F1 Academy: Is Formula 1 finally taking women seriously?

Formula 1

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A female driver hasn’t competed in a Formula 1 grand prix since 1976. Only last year the sport’s CEO said he couldn’t see that changing in the next five years. But are they finally taking women seriously with the introduction of the new F1 Academy?

There are no rules preventing women from competing against men but a lack of funding is often blamed as a reason we don’t see any making it to the grid.

It can cost hundreds of thousands, if not millions, to sponsor a young racer through an F3 season – way before you’re even close to the higher profile F1.

To try and change that, the sport has launched a new all-female racing category called the F1 Academy – with 15 women competing across five teams.

The series will see F1 subsidise the cost of each car with a budget of £130,000 and the drivers will have to match that total with their own backing.

The race schedule has been announced – with Austria the location for the first race in April, and a season finale pencilled in alongside Formula 1’s weekend in Austin, Texas.

It’s not the first all-female driving championship, with the free-to-enter W Series created in 2019 removing financial barriers to competing.

But some, including Sir Lewis Hamilton, have felt it doesn’t offer enough progression for female drivers – because it was separate from F1.

And the series has faced money troubles, with the previous season ending three races early and fundraising currently taking place for the 2023 season.

‘Break that barrier’

So will the new F1 Academy lead to a female driver lining up against Sir Lewis on the starting grid in the near future?

One person hoping for that is 19-year-old Abbi Pulling who’s already been making waves in British Formula 4 as well as the all-female W Series.

She told Newsbeat the new F1 Academy could break down the barriers for women getting into the sport.

Abbi Pulling

Getty Images

“I’ve been involved in motorsports since I was eight years old and the price just goes up and up the further you go,” she says.

“So it ends up making it quite hard to actually end up affording [to go] up and ends up being more money driven than talent driven.

“I think it’s something that needs to be addressed and it is being addressed. They’re providing opportunities to women that couldn’t afford going into the championships.”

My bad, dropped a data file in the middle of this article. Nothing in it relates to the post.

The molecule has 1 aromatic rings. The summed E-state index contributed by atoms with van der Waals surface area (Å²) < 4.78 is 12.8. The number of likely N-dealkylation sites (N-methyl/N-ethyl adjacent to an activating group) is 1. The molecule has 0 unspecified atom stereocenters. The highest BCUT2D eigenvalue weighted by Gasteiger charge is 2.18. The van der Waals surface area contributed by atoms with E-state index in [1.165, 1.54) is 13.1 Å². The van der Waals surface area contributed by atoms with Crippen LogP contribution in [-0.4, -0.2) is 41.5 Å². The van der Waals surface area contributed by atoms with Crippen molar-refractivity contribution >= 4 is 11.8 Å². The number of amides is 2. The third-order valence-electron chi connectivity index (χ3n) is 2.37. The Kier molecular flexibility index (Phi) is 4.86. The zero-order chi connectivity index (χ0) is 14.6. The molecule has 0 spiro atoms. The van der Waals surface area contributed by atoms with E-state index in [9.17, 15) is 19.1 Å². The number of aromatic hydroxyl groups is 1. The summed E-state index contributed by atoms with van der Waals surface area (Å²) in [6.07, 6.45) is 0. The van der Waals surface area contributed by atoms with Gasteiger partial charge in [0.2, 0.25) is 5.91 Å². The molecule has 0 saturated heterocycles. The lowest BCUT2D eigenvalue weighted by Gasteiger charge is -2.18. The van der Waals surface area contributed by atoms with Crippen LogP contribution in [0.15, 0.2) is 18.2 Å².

Jess Edgar in a racing car

Jakob Ebrey

Abbi, who’s from Spalding in Lincolnshire, has signed for the Rodin Carlin team and is a member of the Alpine Academy driver programme – which produced current F1 stars Oscar Piastri and Guanyu Zhou.

She says being part of the team should give her a good chance at developing her racing career.

But what does she make of the sport’s aim of getting women racing in an F1 grand prix within a decade?

“I think it’s definitely doable,” she says.

“It’s going to take a lot of hard work, especially if it’s to be me. I’ve got to get physically fitter and things like that.

“And if it’s not me, I want it to be the next generation. I want someone to break that barrier.”

Jess Edgar

Jess Edgar

Jess Edgar is 17, and one of the first drivers to be signed up for the F1 Academy.

“As soon as I heard about the series, the backing of Formula 1 and the teams and people involved, I was extremely keen to be part of this first historic season,” she tells Newsbeat.

“It’s not just about being fast. It’s about being consistent and making the right strategic decisions.”

Jess hopes the all-female series will inspire other young girls who want to start racing.

“There were definitely times when I felt like an outsider in the racing world, but I used that as fuel to prove myself,” she says.

“I don’t want to be seen as a female driver, I just want to be seen as a driver.

“I think it’s important for young girls to see that anything is possible if you work hard and believe in yourself,” she adds.

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